Solid State Percussion Synthesizer


The Peasant is currently designing and building a solid state percussion synthesizer. This project is partly based on designs from the good people at PAIA and Midwest Analog Projects, as well as a few others.

Electronics Case

The electronics for the synthesizer will be housed in a nice old wooden box. In this picture the control panels have been fitted and are ready for drilling.

This instrument will consist of a snare drum, a bass drum, 3 tom-toms, a hi-hat, two cymbals, and a woodblock/cowbell. The bottom section of the case will hold the snare, bass, toms, and a mixer, while the top section will hold the hi-hat, cymbals, block/bell, with the external connections along the top edge.

Lower Panel Construction

This is the lower control panel design. Thanks to Tim Parkhurst for the graphic design assistance.

The lower panel is shown with mounting holes drilled and the pcb supports installed, ready for painting.

This project will require almost 300 knobs, so even using inexpensive types would add up to a significant sum of money. After exploring possible options, including making my own knobs, I came up with the idea of using beads from beaded car seat covers, drilled out to 1/4 inch, with a plastic cap on top. There just happened to be a bag of these beads saved in the basement (packrat!), so I made up a few to try.

I liked the result, so 300 plastic caps (Spae-naur 245-106) were ordered, at pennies apiece. Round dots were applied with a paint stick to the first 150, and they were installed on newly drilled and installed bead-knobs. The holes were sized so that the knobs are a tight fit, so setscrews are not required. I did end up using some crazy glue "gel" to secure the knobs to the shafts, and some silicone to hold the caps on to the knobs.

The Panel has been painted with lettering and pinstripes applied. The lettering is Brother p-touch labels and the pinstriping is regular automotive type.

Somebody has some wiring to do!

Snares and Impact Schematic

The first section being designed is the snare drum. Here is the triggering and volume circuitry, as well as the "snares" and "impact" sound generators. These same circuits will be used for the bass drum and tom-toms, excluding the "snares" generator (separated on the diagram with a dashed line).

SCHEMATIC

BLOCK DIAGRAM

Skin and Shell Schematic

Next are the "skin" and "shell" sound generators. Again these will also be used for the bass and tom-toms.

SCHEMATIC

BLOCK DIAGRAM

PC Board Patterns

Here are the circuit board etching patterns, including a component location guide.

SNARE PCB

TOM/BASS PCB

PARTS PLACEMENT

Here is the first prototype pcb for one Tom Tom or Bass Drum, about 80% populated.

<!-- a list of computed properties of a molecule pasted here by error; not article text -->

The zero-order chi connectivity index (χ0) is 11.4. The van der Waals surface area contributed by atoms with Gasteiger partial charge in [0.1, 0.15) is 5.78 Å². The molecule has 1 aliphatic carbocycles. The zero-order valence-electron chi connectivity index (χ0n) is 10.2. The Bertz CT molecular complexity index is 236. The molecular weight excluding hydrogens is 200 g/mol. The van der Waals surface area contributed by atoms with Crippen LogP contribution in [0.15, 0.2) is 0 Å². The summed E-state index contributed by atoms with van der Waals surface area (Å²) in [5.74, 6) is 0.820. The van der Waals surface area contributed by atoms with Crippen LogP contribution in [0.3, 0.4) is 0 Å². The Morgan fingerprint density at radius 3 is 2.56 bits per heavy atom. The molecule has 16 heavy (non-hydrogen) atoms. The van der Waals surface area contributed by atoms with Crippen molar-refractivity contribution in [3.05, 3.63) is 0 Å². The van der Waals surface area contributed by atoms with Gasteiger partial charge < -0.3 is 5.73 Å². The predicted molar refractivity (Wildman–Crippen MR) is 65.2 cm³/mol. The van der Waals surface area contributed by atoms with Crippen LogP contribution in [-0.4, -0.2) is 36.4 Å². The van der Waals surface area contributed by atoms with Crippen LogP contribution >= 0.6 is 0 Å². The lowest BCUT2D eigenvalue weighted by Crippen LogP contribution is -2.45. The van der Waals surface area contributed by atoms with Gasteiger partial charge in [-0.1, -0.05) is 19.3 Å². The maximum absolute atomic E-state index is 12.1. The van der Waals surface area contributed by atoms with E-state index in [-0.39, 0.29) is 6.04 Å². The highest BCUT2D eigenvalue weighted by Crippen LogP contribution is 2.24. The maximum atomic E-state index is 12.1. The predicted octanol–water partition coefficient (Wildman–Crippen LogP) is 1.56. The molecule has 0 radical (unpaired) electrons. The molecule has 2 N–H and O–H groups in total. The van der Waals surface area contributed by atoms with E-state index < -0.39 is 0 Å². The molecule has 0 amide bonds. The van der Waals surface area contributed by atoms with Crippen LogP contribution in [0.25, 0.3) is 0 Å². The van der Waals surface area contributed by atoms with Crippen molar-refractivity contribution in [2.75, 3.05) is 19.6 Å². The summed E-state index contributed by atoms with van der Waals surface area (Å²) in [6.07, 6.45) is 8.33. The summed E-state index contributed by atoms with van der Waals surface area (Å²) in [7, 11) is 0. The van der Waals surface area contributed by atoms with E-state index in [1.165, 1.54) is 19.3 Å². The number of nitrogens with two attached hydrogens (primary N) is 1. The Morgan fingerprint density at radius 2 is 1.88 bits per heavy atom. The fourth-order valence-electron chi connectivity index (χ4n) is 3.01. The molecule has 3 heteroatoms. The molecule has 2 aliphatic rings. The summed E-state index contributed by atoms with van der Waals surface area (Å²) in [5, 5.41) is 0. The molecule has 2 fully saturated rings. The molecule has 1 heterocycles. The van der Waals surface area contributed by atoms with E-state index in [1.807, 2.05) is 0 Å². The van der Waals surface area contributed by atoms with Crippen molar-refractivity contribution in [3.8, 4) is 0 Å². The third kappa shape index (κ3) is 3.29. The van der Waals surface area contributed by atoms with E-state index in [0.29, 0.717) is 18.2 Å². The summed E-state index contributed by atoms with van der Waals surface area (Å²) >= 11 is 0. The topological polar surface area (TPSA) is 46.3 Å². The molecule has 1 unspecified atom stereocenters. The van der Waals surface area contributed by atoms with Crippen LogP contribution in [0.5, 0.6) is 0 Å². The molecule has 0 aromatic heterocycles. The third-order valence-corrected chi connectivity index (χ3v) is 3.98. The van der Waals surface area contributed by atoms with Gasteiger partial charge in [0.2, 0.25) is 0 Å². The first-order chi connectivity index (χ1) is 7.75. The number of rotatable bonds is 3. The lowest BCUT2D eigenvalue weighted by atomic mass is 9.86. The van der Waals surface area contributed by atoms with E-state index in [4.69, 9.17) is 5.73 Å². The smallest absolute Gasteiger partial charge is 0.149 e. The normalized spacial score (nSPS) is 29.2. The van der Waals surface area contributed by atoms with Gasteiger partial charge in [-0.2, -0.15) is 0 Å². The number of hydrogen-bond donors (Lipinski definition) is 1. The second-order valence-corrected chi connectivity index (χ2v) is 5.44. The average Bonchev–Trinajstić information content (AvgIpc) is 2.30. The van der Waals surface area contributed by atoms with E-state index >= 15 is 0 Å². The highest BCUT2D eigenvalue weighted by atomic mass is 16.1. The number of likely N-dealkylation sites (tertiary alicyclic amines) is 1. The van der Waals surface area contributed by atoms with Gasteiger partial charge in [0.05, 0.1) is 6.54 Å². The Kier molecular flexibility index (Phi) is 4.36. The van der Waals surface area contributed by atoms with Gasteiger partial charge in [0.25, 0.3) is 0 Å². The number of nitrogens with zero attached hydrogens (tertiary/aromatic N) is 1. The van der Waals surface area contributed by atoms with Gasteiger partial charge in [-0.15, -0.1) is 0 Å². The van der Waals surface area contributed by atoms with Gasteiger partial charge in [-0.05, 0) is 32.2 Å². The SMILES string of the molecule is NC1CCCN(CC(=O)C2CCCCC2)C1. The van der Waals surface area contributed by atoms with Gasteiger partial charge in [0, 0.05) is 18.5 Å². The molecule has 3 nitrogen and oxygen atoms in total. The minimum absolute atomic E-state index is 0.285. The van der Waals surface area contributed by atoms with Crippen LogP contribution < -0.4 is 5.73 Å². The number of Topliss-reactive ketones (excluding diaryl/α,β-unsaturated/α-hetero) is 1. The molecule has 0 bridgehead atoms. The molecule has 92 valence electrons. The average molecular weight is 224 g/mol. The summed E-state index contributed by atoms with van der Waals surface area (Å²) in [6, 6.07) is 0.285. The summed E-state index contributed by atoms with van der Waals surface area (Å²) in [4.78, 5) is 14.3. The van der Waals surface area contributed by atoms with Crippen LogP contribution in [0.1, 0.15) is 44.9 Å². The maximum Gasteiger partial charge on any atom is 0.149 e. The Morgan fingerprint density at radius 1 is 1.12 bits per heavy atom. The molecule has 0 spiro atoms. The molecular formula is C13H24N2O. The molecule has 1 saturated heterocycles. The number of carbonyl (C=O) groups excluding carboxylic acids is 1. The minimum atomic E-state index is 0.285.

The snare, tom tom, and bass drum boards have been completed and installed on the front panel.

The circuit boards can be folded out for access to the components and wiring.

A close-up of the snare pcb and it's wiring.

Mixer & Reverb Section

The mixer board has been completed and is ready to wire up. The pan trim pots for each channel are located on a small daughter board attached to the mixer board.

Here is the mixer schematic, including BBD based reverb.

SCHEMATIC

Here is the pcb pattern and component placement diagram.

PCB PATTERN

PARTS PLACEMENT

The mixer board all wired in place.

Finally, the first panel has been completed!

Power Supply

Next to be built is the power supply. Again, a wooden box was used to house the electronics, in this case a linear power supply module.

This is the power supply diagram for the entire unit.

SCHEMATIC

Drum Trigger Pad Construction

The actual drum pads use piezo discs for sensing. For the snare and tom toms some old obsolete network routers were removed from their metal cases, and replaced by 2 layers of foam rubber with the piezo disc sandwiched in between. This method of isolating the piezo disc in foam within a metal box cuts down on the sensitivity of the piezo, to minimise crosstalk between pads. The metal cases were then attached to a wooden stand, with more foam in between to cushion the pads and further minimise crosstalk. Thick mouse pad rubber was attached to the top surface for a realistic feel and to dampen striking noise.

Room has been left on the wooden stand for the hi-hat, cymbal, and block/bell pads.

A close-up of one of the pads. The foam inside and underneath each pad does a great job of isolating them from each other, as I could get no crosstalk between pads no matter how hard I hit them!

Bass Drum Trigger Pad

The bass drum trigger uses a standard drum pedal in order to retain the "feel" of this type of pedal. A small frame with a metal case was constructed to fit the pedal and house the piezo sensor disc. Again, the metal case is lined with foam, cushioning the piezo disc inside.

A picture of the actual trigger pad assembly, including the pedal.

Here is the system so far, with everything finished except the pads and front panel for the cymbals, hi-hat, and block/bell section.

Sound files!

A sample of a basic drum kit, showing the dynamic range of the sounds

ssdrum1.mp3 (220K)

A bit of playing using the same settings.

ssdrum2.mp3 (118K)

The sounds are certainly not limited to "normal" percussion!

ssdrum3.mp3 (241K)

Here is a sample of some of what the bass drum can do.

ssdrum4.mp3 (650K)

And a sample of the range of sounds that the SN76477 based snares section alone can do.

ssdrum5.mp3 (685K)

Stay tuned for more updates!